Because the types of evidence vary, the strength of the evidence linking chemicals and breast cancer also varies. The strongest evidence linking chemicals to breast cancer – based on the fact that lifetime exposure to natural estrogens increases the risk of breast cancer – concerns natural and synthetic estrogens, including drugs like diethylstilbestrol (DES), plastic additives like bisphenol-A (BPA), polyvinyl chloride (PVC) (found in many consumer products), dieldrin and some pesticides. Other synthetic substances strongly linked to breast cancer through experimental evidence are organic solvents (used in many manufacturing processes, including the manufacture of computer components), polycyclic aromatic hydrocarbons (PAHs) (created in soot and fumes from burning diesel, fuels or cigarettes) and 1,3 butadiene (a by-product of internal combustion engines).

There are also chemicals for which the evidence indicates a probable but less certain link to breast cancer. These chemicals include dioxin (created when plastics or other materials containing chlorine are burned), the pesticide DDT (dichloro-diphenyl-trichloroethane) and its metabolite DDE, and PCBs (polychlorinated biphenyls), previously used in the manufacture of electrical equipment and other industrial and consumer products.

Finally, there is evidence of chemicals that affect how the body functions in ways that suggest a possible link between these substances and breast cancer. These chemicals include the insecticide heptachlor and phthalates, used to make plastic soft and flexible.

We clearly have major gaps in our current knowledge about the links between breast cancer and the environment. Therefore, we need to focus our research efforts in areas that are most likely to provide useful information for framing public policies related to chemical exposures and our health. The types of research most likely to produce useful evidence will be those examining (1) workplace exposures, (2) household exposures and (3) breast milk as a marker for human contamination.

While we pursue the research that will lead to more definitive answers, the existing evidence linking chemicals to breast cancer demands that we act now as a society to begin removing many of these substances from our environment. Considerable resources are spent encouraging women to make changes in their personal lives in an effort to reduce their risk of breast cancer. But breast cancer is not just a personal tragedy; it is a public health crisis that demands action by society as a whole.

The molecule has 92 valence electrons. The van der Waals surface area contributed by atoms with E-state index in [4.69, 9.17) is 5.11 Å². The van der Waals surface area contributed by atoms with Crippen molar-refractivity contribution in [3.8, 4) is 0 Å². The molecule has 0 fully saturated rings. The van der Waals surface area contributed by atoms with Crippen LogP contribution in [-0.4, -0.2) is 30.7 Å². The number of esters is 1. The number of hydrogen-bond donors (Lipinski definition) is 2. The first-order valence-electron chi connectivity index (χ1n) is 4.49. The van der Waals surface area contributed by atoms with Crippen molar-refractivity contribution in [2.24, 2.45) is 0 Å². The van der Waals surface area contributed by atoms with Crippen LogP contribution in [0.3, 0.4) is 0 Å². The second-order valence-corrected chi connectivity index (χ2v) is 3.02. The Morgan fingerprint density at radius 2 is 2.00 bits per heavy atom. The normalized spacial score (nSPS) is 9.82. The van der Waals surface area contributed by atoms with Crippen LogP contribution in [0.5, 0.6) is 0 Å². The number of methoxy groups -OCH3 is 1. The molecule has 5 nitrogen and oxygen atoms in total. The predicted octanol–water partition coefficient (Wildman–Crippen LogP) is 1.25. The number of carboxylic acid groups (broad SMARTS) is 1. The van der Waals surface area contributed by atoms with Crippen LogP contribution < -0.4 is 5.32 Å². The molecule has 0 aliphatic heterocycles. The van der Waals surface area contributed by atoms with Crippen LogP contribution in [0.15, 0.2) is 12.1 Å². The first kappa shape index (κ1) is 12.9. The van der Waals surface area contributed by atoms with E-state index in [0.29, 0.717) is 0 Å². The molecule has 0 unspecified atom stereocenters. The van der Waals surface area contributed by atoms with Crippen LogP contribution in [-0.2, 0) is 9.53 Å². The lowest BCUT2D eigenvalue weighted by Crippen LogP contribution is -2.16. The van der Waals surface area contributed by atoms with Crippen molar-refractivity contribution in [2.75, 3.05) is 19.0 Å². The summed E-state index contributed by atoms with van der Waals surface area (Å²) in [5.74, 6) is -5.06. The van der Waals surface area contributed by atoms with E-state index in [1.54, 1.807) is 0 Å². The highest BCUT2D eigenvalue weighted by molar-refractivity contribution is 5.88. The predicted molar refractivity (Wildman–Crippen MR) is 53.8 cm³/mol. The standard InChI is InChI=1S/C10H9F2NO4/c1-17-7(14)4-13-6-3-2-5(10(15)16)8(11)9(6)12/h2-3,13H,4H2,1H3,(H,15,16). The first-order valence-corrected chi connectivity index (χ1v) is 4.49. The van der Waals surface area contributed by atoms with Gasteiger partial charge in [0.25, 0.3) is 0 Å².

This crisis must be addressed by beginning now to implement the precautionary principle. Under this principle, evidence of harm, rather than definitive proof of harm, is the trigger for policy action. In addition, the precautionary principle mandates that the burden of proof with regard to chemicals rests with the manufacturers to demonstrate that the substances are safe, rather than with the public to show that they are harmful. Finally, the precautionary principle rests on the democratic principle that government officials are obligated to serve the public’s interest in human health and environmental protection.

The following 5-point plan will help us reduce the risk of breast cancer and ultimately end the epidemic:

  1. PHASE OUT TOXIC CHEMICALS that are omnipresent in the lives of so many people.
  2. ENACT “SUNSHINE” LAWS AND ENFORCE EXISTING ENVIRONMENTAL PROTECTION LAWS to reduce the use of toxics by requiring companies to report how many tons of chemicals they use.
  3. PRACTICE HEALTHY PURCHASING, with local, state and federal governments leading the way in purchasing environmentally preferable products, thereby creating an example for individuals to follow.
  4. OFFER CORPORATE INCENTIVES that encourage businesses to eliminate the use of harmful chemicals in their products and processes.
  5. MONITOR BREAST MILK through a comprehensive community program that identifies the chemicals present in breast milk, establishes links to geographic areas and initiates a plan to eliminate these contaminants.

We ignore at our peril the increasing evidence that chemicals are contributing to the rising tide of breast cancer. The obligation to understand this evidence, and begin to address it through the implementation of public policies that put health first, rests with all of us. It is in our power to change the course we are on. Now is the time.